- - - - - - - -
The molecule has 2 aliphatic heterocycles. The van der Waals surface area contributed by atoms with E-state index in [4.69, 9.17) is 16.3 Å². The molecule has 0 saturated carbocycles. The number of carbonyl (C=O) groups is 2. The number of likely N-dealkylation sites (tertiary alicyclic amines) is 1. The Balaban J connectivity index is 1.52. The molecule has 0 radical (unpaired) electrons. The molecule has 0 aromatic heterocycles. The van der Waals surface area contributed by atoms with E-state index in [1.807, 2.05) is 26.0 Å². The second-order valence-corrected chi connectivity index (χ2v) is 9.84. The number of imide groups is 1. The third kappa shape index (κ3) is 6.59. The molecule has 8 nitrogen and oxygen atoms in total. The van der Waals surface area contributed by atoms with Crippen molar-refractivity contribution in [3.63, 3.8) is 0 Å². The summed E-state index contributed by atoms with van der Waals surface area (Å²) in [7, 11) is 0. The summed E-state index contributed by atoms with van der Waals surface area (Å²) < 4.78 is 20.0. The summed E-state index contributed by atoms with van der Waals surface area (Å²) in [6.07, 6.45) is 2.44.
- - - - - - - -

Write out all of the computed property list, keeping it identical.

The molecule has 2 aliphatic heterocycles. The van der Waals surface area contributed by atoms with E-state index in [4.69, 9.17) is 16.3 Å². The molecule has 0 saturated carbocycles. The number of carbonyl (C=O) groups is 2. The number of likely N-dealkylation sites (tertiary alicyclic amines) is 1. The Balaban J connectivity index is 1.52. The molecule has 0 radical (unpaired) electrons. The molecule has 0 aromatic heterocycles. The van der Waals surface area contributed by atoms with E-state index in [1.807, 2.05) is 26.0 Å². The second-order valence-corrected chi connectivity index (χ2v) is 9.84. The number of imide groups is 1. The third kappa shape index (κ3) is 6.59. The molecule has 8 nitrogen and oxygen atoms in total. The van der Waals surface area contributed by atoms with Crippen molar-refractivity contribution in [3.63, 3.8) is 0 Å². The summed E-state index contributed by atoms with van der Waals surface area (Å²) in [7, 11) is 0. The summed E-state index contributed by atoms with van der Waals surface area (Å²) < 4.78 is 20.0. The summed E-state index contributed by atoms with van der Waals surface area (Å²) in [6.07, 6.45) is 2.44.